Tag Archives: bounded variation

QMC rules over R^s: Matlab code and numerical example

In this post you can find a Matlab code for constructing digital nets on \mathbb{R}^s which was recently proposed in J. Dick, Quasi-Monte Carlo numerical integration on \mathbb{R}^s: digital nets and worst-case error. Submitted, 2010. See the previous post where an explanation of the method and a link to the paper can be found. In the numerical example we consider a simple three-dimensional integral. In this example the computation time with the new method is reduced by a factor of ten and additionally the integration error is also reduced. The numerical result in the paper shows that, for the example considered there, that the computation time can be reduced from two and a half minutes to less than two seconds for a certain given error level. Continue reading


Walsh functions III: The convergence of the Walsh coefficients and pointwise convergence

In a previous post, we discussed the orthogonality properties of Walsh functions and showed that they form a complete orthonormal system in L_2([0,1]). In this post we discuss the rate of decay of the Walsh coefficients when the function has bounded variation of fractional order 0 \textless \alpha \le 1 and we investigate pointwise convergence of the Walsh series and pointwise convergence of the Walsh series to the function. We consider only Walsh functions in base 2, although the results can be generalized to Walsh functions over groups. Information on Walsh functions over groups can be found in this post. For the necessary background information see the previous post on Walsh functions here. A table of contents for the posts on Walsh functions can be found here. Continue reading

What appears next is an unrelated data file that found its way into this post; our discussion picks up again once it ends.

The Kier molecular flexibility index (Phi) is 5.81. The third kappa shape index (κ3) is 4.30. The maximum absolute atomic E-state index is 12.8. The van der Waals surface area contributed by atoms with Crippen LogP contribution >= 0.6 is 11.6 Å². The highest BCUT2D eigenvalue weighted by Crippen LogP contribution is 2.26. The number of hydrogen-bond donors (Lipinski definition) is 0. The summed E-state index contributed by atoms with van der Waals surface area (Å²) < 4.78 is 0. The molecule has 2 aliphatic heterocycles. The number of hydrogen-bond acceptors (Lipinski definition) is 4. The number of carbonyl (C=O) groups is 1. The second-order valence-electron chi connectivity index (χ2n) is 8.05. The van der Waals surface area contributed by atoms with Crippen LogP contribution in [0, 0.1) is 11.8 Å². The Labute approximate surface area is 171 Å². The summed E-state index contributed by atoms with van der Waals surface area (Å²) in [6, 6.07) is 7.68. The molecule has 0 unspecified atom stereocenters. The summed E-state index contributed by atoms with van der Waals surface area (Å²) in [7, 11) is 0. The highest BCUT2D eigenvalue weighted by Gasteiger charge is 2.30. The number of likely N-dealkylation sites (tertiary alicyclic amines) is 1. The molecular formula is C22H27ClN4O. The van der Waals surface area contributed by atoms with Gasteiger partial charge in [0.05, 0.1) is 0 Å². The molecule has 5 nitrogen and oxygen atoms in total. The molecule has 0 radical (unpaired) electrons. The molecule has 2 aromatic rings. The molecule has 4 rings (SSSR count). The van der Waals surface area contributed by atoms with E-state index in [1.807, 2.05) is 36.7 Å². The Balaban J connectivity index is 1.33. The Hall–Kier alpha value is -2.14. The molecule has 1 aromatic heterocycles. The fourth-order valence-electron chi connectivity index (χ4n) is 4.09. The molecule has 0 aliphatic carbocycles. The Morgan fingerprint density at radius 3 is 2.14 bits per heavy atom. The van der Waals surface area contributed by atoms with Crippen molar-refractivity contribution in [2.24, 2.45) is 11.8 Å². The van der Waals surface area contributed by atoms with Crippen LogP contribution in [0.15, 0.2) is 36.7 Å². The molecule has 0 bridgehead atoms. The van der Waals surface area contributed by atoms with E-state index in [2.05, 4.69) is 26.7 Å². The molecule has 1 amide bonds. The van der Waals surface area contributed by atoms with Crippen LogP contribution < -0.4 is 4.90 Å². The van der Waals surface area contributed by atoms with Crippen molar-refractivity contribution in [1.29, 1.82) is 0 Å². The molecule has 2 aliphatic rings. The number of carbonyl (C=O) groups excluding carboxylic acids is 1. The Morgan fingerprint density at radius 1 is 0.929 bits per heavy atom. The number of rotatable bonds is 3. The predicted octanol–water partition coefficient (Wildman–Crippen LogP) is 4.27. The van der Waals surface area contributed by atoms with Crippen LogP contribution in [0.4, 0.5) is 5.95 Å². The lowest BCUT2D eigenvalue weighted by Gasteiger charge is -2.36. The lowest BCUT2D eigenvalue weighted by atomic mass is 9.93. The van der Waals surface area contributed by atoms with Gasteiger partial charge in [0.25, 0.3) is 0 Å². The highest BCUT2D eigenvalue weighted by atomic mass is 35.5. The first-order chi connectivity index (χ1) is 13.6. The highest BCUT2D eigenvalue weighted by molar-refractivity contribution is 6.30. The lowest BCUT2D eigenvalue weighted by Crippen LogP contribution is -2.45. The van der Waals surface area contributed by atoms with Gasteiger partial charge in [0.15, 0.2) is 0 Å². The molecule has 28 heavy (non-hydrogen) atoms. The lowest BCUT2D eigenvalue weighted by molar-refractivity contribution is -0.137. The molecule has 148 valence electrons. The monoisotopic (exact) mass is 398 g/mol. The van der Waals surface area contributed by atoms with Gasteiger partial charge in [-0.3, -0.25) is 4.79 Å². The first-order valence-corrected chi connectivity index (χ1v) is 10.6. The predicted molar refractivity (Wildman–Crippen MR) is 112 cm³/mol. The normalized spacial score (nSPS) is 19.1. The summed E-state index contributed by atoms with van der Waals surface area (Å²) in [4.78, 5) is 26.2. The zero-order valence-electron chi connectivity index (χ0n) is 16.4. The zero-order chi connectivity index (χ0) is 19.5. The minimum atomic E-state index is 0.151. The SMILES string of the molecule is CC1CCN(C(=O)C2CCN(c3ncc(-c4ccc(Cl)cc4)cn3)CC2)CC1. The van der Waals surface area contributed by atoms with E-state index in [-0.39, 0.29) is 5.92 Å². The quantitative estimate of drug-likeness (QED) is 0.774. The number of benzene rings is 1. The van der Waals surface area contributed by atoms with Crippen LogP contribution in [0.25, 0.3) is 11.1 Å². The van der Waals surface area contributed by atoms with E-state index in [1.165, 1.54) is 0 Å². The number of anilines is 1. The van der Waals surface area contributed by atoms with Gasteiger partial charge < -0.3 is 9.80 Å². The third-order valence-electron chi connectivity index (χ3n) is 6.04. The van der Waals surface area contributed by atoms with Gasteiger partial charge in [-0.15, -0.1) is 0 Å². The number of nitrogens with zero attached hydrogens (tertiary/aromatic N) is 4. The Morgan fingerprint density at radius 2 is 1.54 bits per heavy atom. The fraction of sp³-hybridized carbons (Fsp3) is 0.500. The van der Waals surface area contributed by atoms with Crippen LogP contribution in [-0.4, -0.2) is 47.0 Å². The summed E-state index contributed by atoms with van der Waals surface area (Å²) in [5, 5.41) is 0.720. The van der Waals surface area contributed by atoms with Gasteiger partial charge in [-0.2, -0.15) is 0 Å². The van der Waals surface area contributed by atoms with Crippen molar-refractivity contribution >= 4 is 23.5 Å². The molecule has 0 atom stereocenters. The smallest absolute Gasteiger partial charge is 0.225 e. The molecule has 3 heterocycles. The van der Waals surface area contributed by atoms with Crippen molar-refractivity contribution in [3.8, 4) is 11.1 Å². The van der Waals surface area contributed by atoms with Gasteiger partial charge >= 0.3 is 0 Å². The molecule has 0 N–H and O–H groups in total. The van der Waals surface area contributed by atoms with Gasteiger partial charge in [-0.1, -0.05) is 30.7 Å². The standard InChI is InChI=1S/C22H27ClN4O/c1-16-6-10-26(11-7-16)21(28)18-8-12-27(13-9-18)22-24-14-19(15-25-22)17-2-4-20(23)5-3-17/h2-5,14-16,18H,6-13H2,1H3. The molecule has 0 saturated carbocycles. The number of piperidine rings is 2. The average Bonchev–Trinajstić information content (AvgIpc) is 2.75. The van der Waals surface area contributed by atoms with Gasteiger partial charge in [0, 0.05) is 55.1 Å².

Math2111: Chapter 3: Additional Material: Rectifiable parameterised curves

In this blog entry you can find lecture notes for Math2111, several variable calculus. See also the table of contents for this course. This blog entry printed to pdf is available here.

We now discuss curves and their lengths in more detail. Let n\in\mathbb{N} be an arbitrary natural number which is fixed throughout this post. Note that in general one needs to distinguish between a parameterised curve, which is a continuous mapping \boldsymbol{c}:[a,b]\to\mathbb{R}^n, and the curve \mathcal{C}, which is the image of \boldsymbol{c} given by \{\boldsymbol{c}(t) \in \mathbb{R}^n: t\in [a,b]\}. Here we shall discuss parameterised curves. Hence, for instance, the parameterised curve \boldsymbol{c}(t)= \cos t \widehat{\boldsymbol{i}} + \sin t \widehat{\boldsymbol{j}} with 0 \le t \le 4\pi is a circle traversed twice and has therefore length 4\pi, whereas its image is just a circle which has length 2\pi. Continue reading